If your sending speeds are consistently slow then there is something wrong on the transmit-side of your equipment– an incorrect setting, a problem with the radio itself, or perhaps a problem with the tuner or antenna. Check your equipment carefully, or find a qualified radio technician to help (and have him read this also). In order to send at optimum speed your needs to be transmitting full power (or some reasonable fraction) and the antenna must be working efficiently.
Start with the radio power-settings and make sure that your radio is set to hi-power mode, power-level “3” for an Icom-M710. (Note that these comments are general but include some specific details for the Icom M710, other radios will vary). One of the myths is that low-power works just as well, this is only true when the station is relatively close- and definitely NOT the case from the middle of the South Pacific.
Next check the tuner connections- make sure that the ground and antenna connections are clean and tight. It is a good practice to remove, clean, and reconnect these connections every year or so, and make sure they are protected from the weather. Also make sure that the wire from tuner to antenna is as short as possible and spaced away from other wiring and metal by at least 2-3″, do not strap this wire into a harness bundle or to the lower backstay for example.
Next check the tuner function: Most marine radio’s have a “TUNE” indicator which indicates when the tuner is active, and when it has properly tuned. For an M710 and M802 radios the “TUNE” indicator on the display will flash for a few seconds when first transmitting as the radio completes its auto-tune cycle, then “TUNE” will remain ON steady. If “TUNE” flashes and goes off then the tune-cycle failed, and the radio will be transmitting very inefficiently and only with a few watts. This is either a tuner problem, or a problem with the control-cable, or a corroded antenna or ground connection.
Next check the transmit power-output. Most radios have a power-output indicator, the M710 has a “bar-graph” of 8 segments. For a M710 the power-out indicator should indicate 7 bars on steadily when calling the station, with the 8th bar (above the “SQL” label) flickering). (You can initiate FSK-transmission with Airmail’s “Set-PTC Aplitude” control, under the Control menu on Terminal window).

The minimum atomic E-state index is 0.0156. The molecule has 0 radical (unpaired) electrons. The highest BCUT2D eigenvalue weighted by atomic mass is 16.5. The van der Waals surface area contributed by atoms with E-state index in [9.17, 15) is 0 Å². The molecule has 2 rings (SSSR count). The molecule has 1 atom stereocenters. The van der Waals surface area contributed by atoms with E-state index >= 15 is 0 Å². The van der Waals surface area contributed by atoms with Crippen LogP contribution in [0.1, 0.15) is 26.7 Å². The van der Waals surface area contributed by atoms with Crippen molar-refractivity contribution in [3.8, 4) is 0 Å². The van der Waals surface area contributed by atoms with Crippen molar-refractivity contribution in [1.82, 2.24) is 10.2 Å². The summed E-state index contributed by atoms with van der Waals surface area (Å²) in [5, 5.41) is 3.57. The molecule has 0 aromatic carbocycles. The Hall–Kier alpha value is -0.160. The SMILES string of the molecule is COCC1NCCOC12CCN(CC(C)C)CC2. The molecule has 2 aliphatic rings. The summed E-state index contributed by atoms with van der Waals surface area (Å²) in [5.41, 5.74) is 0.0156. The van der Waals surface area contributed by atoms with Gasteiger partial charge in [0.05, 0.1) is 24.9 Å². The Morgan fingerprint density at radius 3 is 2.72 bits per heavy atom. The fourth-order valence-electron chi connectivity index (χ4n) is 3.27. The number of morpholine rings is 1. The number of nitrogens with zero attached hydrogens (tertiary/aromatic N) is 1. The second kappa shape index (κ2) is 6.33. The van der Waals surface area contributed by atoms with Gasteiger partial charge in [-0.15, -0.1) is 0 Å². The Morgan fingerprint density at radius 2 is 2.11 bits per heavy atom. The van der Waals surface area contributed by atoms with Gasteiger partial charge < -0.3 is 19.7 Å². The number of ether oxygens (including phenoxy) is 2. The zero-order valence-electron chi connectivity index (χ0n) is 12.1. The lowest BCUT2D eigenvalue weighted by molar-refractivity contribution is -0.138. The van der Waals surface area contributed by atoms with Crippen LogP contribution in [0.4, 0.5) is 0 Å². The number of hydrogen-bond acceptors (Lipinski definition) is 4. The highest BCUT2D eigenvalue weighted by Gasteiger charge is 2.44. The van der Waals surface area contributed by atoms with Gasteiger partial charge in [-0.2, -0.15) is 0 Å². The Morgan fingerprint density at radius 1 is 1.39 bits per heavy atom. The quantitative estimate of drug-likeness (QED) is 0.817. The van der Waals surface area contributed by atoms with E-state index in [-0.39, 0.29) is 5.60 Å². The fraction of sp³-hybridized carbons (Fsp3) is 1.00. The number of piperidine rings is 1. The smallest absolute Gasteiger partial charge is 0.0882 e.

If you have a battery monitor which shows DC amps used from the battery, then another good way to check transmit-power is to check the INCREASE in DC amps while transmitting (with battery-charger OFF). For an M710 or M802 this should be 8-14 amps, 100W radios will be a bit lower. For example, if the battery-monitor shows 5 amps when listening, then it should show about 15 amps (a 10-amp increase) when the radio is transmitting.
If the transmit power is low, then this likely indicates that the “FSK” and “PSK” amplitude settings in Airmail are not correct for your radio. (These settings control the modem’s audio “volume” control for the signal sent to the radio, and this in turn controls the transmit-power. The FSK setting is used for calling, PSK once connected. PSK should always be about 30% higher than FSK).
Open Airmail’s Tools/Options menu, connection tab, and check these settings in the lower-right. (You can also access these settings when Terminal-window is open, via Control/Set PTC amplitude menu). Older Icom M710’s are usually 140/170 for FSK/PSK, newer M710’s and M802’s are usually 250/330, systems which Marc Robinson set up usually have special cables and are set to 600/1000, Furuno radios are usually 1500/2000.
If increasing the FSK/PSK levels does not increase transmit power then the radio may be set to low-power mode (see above), or there may be a failure in the radio’s power-output transistors. You can verify the transmit function independently of the modem by finding an unused voice-frequency (e.g. 12,359.0) and whistling into the mic while watching the power-out indicator and/or battery-monitor. You should be able to reach full-power output no problem.
If problems persist then Sailmail members should write to firstname.lastname@example.org with as many details as possible.
Sue & Jim